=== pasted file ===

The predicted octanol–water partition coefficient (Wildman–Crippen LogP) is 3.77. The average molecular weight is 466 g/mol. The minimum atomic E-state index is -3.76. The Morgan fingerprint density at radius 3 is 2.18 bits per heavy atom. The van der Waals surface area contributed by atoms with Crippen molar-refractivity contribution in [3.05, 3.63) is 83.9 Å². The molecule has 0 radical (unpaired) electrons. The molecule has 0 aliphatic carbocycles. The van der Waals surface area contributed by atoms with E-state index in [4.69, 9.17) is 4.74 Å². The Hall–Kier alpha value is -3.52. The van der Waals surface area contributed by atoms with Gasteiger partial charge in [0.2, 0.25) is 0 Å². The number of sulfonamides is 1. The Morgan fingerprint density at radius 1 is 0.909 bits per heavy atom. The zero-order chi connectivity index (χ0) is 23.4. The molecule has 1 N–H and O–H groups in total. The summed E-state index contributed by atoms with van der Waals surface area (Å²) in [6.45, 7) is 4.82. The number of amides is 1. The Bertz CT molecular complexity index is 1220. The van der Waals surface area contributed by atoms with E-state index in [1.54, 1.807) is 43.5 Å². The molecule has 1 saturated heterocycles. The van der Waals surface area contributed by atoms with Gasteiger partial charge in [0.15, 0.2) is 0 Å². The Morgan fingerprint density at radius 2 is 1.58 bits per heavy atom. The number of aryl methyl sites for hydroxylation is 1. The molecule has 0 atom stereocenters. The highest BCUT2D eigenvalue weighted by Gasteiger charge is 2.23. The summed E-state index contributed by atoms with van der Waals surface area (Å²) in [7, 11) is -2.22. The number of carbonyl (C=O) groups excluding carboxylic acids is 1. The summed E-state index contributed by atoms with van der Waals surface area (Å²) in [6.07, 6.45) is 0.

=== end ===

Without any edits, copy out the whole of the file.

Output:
The predicted octanol–water partition coefficient (Wildman–Crippen LogP) is 3.77. The average molecular weight is 466 g/mol. The minimum atomic E-state index is -3.76. The Morgan fingerprint density at radius 3 is 2.18 bits per heavy atom. The van der Waals surface area contributed by atoms with Crippen molar-refractivity contribution in [3.05, 3.63) is 83.9 Å². The molecule has 0 radical (unpaired) electrons. The molecule has 0 aliphatic carbocycles. The van der Waals surface area contributed by atoms with E-state index in [4.69, 9.17) is 4.74 Å². The Hall–Kier alpha value is -3.52. The van der Waals surface area contributed by atoms with Gasteiger partial charge in [0.2, 0.25) is 0 Å². The number of sulfonamides is 1. The Morgan fingerprint density at radius 1 is 0.909 bits per heavy atom. The zero-order chi connectivity index (χ0) is 23.4. The molecule has 1 N–H and O–H groups in total. The summed E-state index contributed by atoms with van der Waals surface area (Å²) in [6.45, 7) is 4.82. The number of amides is 1. The Bertz CT molecular complexity index is 1220. The van der Waals surface area contributed by atoms with E-state index in [1.54, 1.807) is 43.5 Å². The molecule has 1 saturated heterocycles. The van der Waals surface area contributed by atoms with Gasteiger partial charge in [0.15, 0.2) is 0 Å². The Morgan fingerprint density at radius 2 is 1.58 bits per heavy atom. The number of aryl methyl sites for hydroxylation is 1. The molecule has 0 atom stereocenters. The highest BCUT2D eigenvalue weighted by Gasteiger charge is 2.23. The summed E-state index contributed by atoms with van der Waals surface area (Å²) in [7, 11) is -2.22. The number of carbonyl (C=O) groups excluding carboxylic acids is 1. The summed E-state index contributed by atoms with van der Waals surface area (Å²) in [6.07, 6.45) is 0.